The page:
Lucky 7s review in Jazzman

If I don’t take bad reviews too seriously, then I shouldn’t get TOO excited about really good reviews, but I like this Jazzman review of Pluto Junkyard.

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Born in 2006 in the aftermath of Hurricane Katrina and the resulting migration of some New Orleans musicians to Chicago, Lucky 7s is a collaboration between mainstays of the Chicago creative scene (including trombonist Jeb Bishop, cornetist Josh Berman, and vibraphonist Jason Adasiewicz, all of whom are active in the scene around Ken Vandermark and Rob Mazurek) and trombonist Jeff Albert, together with his New Orleans rhythm section of bassist Matthew Golombisky and drummer Quin Kirchner.

The music starts off in somewhat familiar territory: sinuous melodies dressed up in virtuosic arrangements, with particular emphasis on expressionistic brass outbursts, while a dreamlike vibraphone, supported by a fluid, constantly swinging rhythm section, opens new harmonic perspectives. But the record — whose dramatic progression is masterfully conceived — quickly frees itself from a certain distanced postmodernism that has become common today, in favor of honest, unpretentious jazz playing.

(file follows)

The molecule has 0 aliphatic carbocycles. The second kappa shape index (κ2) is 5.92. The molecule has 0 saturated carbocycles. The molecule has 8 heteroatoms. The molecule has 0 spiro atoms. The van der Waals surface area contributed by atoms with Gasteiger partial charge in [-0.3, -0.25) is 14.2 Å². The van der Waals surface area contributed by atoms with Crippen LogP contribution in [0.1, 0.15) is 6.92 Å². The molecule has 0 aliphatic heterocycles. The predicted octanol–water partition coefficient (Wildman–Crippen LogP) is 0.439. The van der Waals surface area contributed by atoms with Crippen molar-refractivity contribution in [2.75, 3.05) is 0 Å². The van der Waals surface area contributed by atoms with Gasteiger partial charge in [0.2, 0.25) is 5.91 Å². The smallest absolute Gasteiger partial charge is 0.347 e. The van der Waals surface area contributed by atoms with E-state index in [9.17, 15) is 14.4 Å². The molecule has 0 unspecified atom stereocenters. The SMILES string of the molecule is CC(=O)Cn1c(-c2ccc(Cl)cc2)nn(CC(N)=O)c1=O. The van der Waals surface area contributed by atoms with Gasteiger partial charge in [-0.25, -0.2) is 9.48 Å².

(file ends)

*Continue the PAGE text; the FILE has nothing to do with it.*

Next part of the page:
Recapitulating, in a very personal way, not just the entire history of modern jazz (from free jazz to the “loft generation”) but also the various readings of that history that musicians like Tim Berne and Ken Vandermark have contributed over the last twenty years, Lucky 7s create kaleidoscopic, brilliant music that is both sophisticated in its constant formal transformations and immediately accessible, due to its emotional commitment and the exemplary technical ability of each of the players. Brimming with intelligence, life, and emotion throughout, this recording is a deep breath of fresh air.

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